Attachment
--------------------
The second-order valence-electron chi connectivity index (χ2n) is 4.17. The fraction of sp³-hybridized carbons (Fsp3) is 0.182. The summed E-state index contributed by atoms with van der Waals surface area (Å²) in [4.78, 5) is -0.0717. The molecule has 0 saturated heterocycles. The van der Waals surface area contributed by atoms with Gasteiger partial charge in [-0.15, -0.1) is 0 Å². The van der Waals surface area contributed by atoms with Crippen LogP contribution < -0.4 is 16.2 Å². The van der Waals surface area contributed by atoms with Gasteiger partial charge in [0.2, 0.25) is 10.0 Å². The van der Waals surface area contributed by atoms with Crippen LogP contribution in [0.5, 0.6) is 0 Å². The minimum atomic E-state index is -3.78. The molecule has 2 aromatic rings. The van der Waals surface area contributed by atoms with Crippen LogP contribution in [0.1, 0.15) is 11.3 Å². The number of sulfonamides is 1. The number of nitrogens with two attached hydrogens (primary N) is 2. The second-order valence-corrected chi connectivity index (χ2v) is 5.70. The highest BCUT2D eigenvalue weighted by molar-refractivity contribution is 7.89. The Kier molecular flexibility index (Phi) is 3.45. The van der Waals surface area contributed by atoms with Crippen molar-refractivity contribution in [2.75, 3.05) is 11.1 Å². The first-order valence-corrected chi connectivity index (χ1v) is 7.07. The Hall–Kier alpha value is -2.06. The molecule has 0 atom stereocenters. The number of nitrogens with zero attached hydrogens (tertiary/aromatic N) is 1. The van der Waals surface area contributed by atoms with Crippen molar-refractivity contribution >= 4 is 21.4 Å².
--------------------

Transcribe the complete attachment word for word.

The second-order valence-electron chi connectivity index (χ2n) is 4.17. The fraction of sp³-hybridized carbons (Fsp3) is 0.182. The summed E-state index contributed by atoms with van der Waals surface area (Å²) in [4.78, 5) is -0.0717. The molecule has 0 saturated heterocycles. The van der Waals surface area contributed by atoms with Gasteiger partial charge in [-0.15, -0.1) is 0 Å². The van der Waals surface area contributed by atoms with Crippen LogP contribution < -0.4 is 16.2 Å². The van der Waals surface area contributed by atoms with Gasteiger partial charge in [0.2, 0.25) is 10.0 Å². The van der Waals surface area contributed by atoms with Crippen LogP contribution in [0.5, 0.6) is 0 Å². The minimum atomic E-state index is -3.78. The molecule has 2 aromatic rings. The van der Waals surface area contributed by atoms with Crippen LogP contribution in [0.1, 0.15) is 11.3 Å². The number of sulfonamides is 1. The number of nitrogens with two attached hydrogens (primary N) is 2. The second-order valence-corrected chi connectivity index (χ2v) is 5.70. The highest BCUT2D eigenvalue weighted by molar-refractivity contribution is 7.89. The Kier molecular flexibility index (Phi) is 3.45. The van der Waals surface area contributed by atoms with Crippen molar-refractivity contribution in [2.75, 3.05) is 11.1 Å². The first-order valence-corrected chi connectivity index (χ1v) is 7.07. The Hall–Kier alpha value is -2.06. The molecule has 0 atom stereocenters. The number of nitrogens with zero attached hydrogens (tertiary/aromatic N) is 1. The van der Waals surface area contributed by atoms with Crippen molar-refractivity contribution >= 4 is 21.4 Å².